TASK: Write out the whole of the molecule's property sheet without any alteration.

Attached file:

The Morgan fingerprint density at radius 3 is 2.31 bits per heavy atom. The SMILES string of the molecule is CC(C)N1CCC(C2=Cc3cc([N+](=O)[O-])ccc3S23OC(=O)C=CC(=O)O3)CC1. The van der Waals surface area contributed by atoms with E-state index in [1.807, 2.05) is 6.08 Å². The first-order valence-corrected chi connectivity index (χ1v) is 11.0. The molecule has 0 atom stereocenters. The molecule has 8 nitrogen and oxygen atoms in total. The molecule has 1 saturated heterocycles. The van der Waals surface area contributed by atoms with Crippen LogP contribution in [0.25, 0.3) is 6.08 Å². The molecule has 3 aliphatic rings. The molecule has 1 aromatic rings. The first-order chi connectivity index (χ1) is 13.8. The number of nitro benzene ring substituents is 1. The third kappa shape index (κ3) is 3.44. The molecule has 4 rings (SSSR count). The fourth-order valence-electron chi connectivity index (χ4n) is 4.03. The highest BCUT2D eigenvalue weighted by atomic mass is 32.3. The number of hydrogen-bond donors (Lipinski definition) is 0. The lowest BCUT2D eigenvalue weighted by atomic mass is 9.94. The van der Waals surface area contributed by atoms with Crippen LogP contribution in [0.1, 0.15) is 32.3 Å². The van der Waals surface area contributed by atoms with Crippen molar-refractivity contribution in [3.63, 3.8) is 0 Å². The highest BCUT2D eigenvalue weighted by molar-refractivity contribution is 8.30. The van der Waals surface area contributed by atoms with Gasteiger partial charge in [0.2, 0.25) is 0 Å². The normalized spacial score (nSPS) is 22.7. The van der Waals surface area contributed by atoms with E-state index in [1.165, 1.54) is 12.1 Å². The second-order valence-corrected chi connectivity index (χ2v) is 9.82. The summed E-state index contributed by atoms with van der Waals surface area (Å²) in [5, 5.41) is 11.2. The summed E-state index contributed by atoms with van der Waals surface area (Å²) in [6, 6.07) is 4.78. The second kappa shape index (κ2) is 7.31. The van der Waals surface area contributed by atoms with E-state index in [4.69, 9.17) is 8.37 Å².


The Morgan fingerprint density at radius 3 is 2.31 bits per heavy atom. The SMILES string of the molecule is CC(C)N1CCC(C2=Cc3cc([N+](=O)[O-])ccc3S23OC(=O)C=CC(=O)O3)CC1. The van der Waals surface area contributed by atoms with E-state index in [1.807, 2.05) is 6.08 Å². The first-order valence-corrected chi connectivity index (χ1v) is 11.0. The molecule has 0 atom stereocenters. The molecule has 8 nitrogen and oxygen atoms in total. The molecule has 1 saturated heterocycles. The van der Waals surface area contributed by atoms with Crippen LogP contribution in [0.25, 0.3) is 6.08 Å². The molecule has 3 aliphatic rings. The molecule has 1 aromatic rings. The first-order chi connectivity index (χ1) is 13.8. The number of nitro benzene ring substituents is 1. The third kappa shape index (κ3) is 3.44. The molecule has 4 rings (SSSR count). The fourth-order valence-electron chi connectivity index (χ4n) is 4.03. The highest BCUT2D eigenvalue weighted by atomic mass is 32.3. The number of hydrogen-bond donors (Lipinski definition) is 0. The lowest BCUT2D eigenvalue weighted by atomic mass is 9.94. The van der Waals surface area contributed by atoms with Crippen LogP contribution in [0.1, 0.15) is 32.3 Å². The van der Waals surface area contributed by atoms with Crippen molar-refractivity contribution in [3.63, 3.8) is 0 Å². The highest BCUT2D eigenvalue weighted by molar-refractivity contribution is 8.30. The van der Waals surface area contributed by atoms with Gasteiger partial charge in [0.2, 0.25) is 0 Å². The normalized spacial score (nSPS) is 22.7. The van der Waals surface area contributed by atoms with E-state index in [1.165, 1.54) is 12.1 Å². The second-order valence-corrected chi connectivity index (χ2v) is 9.82. The summed E-state index contributed by atoms with van der Waals surface area (Å²) in [5, 5.41) is 11.2. The summed E-state index contributed by atoms with van der Waals surface area (Å²) in [6, 6.07) is 4.78. The second kappa shape index (κ2) is 7.31. The van der Waals surface area contributed by atoms with E-state index in [4.69, 9.17) is 8.37 Å².